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Dec 24, 2020

Nanoplastics alter intestinal microbiome and threaten human health

Posted by in categories: biotech/medical, chemistry, food, health, nanotechnology

“Once they are ingested, up to 90% of the plastic fragments that reach the intestine are excreted. However, one part is fragmented into nanoplastics which are capable, due to their small size and molecular properties, to penetrate the cells and cause harmful effects. The study establishes that alterations in food absorption have been described, as well as inflammatory reactions in the intestinal walls, changes in the composition and functioning of the gut microbiome, effects on the body’s metabolism and ability to produce, and lastly, alterations in immune responses. The article alerts about the possibility of a long-term exposure to plastic, accumulated throughout generations, could give way to unpredictable changes even in the very genome, as has been observed in some animal models.”


We live in a world invaded by plastic. Its role as a chemically stable, versatile and multi-purpose fostered its massive use, which has finally translated into our current situation of planetary pollution. Moreover, when plastic degrades it breaks into smaller micro and nanoparticles, becoming present in the water we drink, the air we breathe and almost everything we touch. That is how nanoplastics penetrate the organism and produce side effects.

A revised study led by the Universitat Autónoma de Barcelona (UAB), the CREAF and the Centre for Environmental and Marine Studies (CESAM) at the University of Aviero, Portugal, and published in the journal Science Bulletin, verifies that the nanoplastics affect the composition and diversity of our intestinal microbiome and that this can cause damage to our health. This effect can be seen in both vertebrates and invertebrates, and has been proved in situations in which the exposure is widespread and prolonged. Additionally, with alteration of the gut microbiome come alterations in the immune, endocrine and and therefore, although not enough is known about the specific physiological mechanisms, the study alerts that stress to the gut microbiome could alter the health of humans.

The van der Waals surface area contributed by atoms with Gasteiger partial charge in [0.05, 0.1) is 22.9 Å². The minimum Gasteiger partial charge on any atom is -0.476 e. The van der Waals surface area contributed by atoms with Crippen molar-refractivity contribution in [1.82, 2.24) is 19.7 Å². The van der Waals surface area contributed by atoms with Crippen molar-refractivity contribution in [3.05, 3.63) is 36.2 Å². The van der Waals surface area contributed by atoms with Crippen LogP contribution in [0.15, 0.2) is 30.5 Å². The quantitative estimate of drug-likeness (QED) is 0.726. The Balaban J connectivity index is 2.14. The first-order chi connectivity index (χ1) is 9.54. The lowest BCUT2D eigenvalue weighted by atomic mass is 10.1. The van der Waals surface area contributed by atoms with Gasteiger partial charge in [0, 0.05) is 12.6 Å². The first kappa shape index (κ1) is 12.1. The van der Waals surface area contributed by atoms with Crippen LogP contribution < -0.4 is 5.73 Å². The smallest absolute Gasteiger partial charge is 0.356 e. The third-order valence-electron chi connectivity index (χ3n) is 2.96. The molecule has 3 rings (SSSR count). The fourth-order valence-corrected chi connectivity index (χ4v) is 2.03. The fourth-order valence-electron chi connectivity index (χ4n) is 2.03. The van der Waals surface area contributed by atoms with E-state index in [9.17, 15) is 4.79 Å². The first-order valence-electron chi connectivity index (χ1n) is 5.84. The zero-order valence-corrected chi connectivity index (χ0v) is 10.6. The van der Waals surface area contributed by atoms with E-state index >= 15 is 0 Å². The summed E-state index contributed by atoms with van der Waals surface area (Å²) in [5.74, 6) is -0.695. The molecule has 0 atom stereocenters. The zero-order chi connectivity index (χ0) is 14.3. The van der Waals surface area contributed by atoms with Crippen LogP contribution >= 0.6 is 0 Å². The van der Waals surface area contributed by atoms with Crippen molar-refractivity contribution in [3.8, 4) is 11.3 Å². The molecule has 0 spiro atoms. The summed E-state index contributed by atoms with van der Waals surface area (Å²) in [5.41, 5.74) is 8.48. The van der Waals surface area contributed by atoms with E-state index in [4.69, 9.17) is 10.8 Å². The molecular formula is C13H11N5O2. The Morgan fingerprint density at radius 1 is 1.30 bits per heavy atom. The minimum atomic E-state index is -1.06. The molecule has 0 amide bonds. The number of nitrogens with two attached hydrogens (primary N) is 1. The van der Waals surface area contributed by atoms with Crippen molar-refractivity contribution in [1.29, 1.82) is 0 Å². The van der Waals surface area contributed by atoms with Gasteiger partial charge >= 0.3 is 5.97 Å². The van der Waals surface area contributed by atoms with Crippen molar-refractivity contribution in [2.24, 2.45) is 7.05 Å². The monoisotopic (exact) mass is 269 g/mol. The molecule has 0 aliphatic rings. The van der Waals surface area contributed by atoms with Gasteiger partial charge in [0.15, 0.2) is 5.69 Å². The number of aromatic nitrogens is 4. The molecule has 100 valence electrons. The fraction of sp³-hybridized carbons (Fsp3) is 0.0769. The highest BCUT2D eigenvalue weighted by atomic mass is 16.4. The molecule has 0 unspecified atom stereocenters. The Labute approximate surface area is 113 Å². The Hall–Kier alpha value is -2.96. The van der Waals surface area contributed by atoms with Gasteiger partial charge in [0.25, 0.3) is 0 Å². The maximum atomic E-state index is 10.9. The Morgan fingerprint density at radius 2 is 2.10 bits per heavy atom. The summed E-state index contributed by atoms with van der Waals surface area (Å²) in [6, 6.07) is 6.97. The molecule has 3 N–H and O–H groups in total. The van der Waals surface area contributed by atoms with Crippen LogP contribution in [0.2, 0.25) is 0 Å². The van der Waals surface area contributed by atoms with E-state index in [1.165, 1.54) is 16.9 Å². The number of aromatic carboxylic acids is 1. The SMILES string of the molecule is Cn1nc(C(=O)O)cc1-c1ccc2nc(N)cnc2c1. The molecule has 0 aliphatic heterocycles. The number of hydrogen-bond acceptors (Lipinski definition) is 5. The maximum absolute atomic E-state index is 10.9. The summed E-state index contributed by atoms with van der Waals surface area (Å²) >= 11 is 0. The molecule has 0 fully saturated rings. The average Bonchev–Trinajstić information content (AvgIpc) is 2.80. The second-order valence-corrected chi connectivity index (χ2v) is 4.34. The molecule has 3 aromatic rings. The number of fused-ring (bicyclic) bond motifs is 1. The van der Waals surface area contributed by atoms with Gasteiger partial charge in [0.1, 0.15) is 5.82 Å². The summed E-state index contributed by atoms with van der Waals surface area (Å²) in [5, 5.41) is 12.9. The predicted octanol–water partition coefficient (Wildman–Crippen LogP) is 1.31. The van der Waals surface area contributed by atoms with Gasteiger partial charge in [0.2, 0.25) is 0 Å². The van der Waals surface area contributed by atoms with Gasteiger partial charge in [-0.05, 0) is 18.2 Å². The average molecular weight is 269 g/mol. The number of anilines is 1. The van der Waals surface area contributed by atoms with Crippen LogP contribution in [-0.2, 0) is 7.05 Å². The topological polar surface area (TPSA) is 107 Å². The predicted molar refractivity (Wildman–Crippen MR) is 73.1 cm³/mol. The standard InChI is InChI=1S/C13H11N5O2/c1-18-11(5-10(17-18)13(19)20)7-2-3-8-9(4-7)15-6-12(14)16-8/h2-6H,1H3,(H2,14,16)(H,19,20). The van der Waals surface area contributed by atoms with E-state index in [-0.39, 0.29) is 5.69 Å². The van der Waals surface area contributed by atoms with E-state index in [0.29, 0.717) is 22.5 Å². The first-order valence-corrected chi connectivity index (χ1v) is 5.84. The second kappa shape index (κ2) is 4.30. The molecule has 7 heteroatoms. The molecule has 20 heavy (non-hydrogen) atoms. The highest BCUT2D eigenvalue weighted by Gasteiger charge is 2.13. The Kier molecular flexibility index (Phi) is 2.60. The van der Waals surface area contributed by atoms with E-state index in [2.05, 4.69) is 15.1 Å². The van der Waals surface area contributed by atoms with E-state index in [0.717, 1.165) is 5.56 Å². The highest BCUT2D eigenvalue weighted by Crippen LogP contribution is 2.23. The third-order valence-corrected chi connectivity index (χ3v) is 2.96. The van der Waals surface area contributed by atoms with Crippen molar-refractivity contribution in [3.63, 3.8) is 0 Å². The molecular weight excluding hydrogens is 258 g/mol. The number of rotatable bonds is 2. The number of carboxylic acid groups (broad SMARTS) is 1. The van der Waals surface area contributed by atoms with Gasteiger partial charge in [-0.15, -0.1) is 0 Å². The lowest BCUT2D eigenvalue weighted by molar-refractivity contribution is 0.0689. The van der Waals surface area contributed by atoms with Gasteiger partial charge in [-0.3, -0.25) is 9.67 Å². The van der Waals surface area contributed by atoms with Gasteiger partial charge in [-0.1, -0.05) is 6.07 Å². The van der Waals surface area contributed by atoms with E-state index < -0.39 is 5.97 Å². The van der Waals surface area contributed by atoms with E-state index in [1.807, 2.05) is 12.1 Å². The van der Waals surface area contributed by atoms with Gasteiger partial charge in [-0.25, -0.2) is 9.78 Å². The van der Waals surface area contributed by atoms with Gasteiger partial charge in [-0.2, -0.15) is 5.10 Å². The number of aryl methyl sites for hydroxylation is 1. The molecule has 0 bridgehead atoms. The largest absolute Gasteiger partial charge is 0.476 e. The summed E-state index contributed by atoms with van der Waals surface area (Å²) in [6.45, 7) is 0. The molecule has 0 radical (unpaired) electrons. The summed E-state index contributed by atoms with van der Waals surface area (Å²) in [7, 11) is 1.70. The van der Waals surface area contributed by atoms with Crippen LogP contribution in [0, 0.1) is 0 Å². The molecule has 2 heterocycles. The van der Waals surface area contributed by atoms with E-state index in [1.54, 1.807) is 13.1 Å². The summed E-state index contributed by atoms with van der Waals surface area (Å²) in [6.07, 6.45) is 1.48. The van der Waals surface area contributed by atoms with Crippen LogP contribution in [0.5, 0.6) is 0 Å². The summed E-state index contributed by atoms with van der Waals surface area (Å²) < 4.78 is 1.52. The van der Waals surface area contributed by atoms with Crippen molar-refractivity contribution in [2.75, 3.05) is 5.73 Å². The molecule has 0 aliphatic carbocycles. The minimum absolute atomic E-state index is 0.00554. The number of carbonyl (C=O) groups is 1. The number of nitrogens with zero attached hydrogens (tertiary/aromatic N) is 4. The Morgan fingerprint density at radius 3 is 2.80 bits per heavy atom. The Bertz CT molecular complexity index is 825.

The health effects of being exposed to nanoplastics was traditionally evaluated in aquatic animals such as molluscs, crustaceans and fish. Recent in vitro analyzes, using cell cultures of fish and mammals, has allowed scientists to analyze the changes in gene expression associated with the presence of nanoplastics from a toxicological viewpoint. The majority of neurological, endocrine and immunological tracts in these vertebrates are very similar to those of humans, and therefore authors warn that some of the effects observed in these models could also be applied to humans. Understanding and analyzing the process through which these plastic fragments penetrate the organism and harm it is fundamental, as is determining precisely the amount and typology of nanoplastics polluting the environment.

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